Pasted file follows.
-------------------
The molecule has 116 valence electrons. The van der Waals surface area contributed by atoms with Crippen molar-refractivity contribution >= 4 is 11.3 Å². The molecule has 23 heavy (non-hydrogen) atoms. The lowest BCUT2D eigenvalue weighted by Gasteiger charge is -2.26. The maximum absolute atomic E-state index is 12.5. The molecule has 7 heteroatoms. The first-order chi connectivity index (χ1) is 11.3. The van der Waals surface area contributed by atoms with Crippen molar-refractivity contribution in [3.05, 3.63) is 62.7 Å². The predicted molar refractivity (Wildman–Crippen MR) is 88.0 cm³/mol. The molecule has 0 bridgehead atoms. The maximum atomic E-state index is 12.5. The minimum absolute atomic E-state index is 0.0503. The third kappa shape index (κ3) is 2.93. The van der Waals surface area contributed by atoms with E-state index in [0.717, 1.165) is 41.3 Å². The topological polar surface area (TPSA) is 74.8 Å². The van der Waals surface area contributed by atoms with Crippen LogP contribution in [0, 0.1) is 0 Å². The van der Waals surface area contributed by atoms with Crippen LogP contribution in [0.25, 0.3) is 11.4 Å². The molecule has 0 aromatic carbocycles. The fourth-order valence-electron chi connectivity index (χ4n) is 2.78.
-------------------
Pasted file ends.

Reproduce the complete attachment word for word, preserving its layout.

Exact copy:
The molecule has 116 valence electrons. The van der Waals surface area contributed by atoms with Crippen molar-refractivity contribution >= 4 is 11.3 Å². The molecule has 23 heavy (non-hydrogen) atoms. The lowest BCUT2D eigenvalue weighted by Gasteiger charge is -2.26. The maximum absolute atomic E-state index is 12.5. The molecule has 7 heteroatoms. The first-order chi connectivity index (χ1) is 11.3. The van der Waals surface area contributed by atoms with Crippen molar-refractivity contribution in [3.05, 3.63) is 62.7 Å². The predicted molar refractivity (Wildman–Crippen MR) is 88.0 cm³/mol. The molecule has 0 bridgehead atoms. The maximum atomic E-state index is 12.5. The minimum absolute atomic E-state index is 0.0503. The third kappa shape index (κ3) is 2.93. The van der Waals surface area contributed by atoms with E-state index in [0.717, 1.165) is 41.3 Å². The topological polar surface area (TPSA) is 74.8 Å². The van der Waals surface area contributed by atoms with Crippen LogP contribution in [0, 0.1) is 0 Å². The van der Waals surface area contributed by atoms with Crippen LogP contribution in [0.25, 0.3) is 11.4 Å². The molecule has 0 aromatic carbocycles. The fourth-order valence-electron chi connectivity index (χ4n) is 2.78.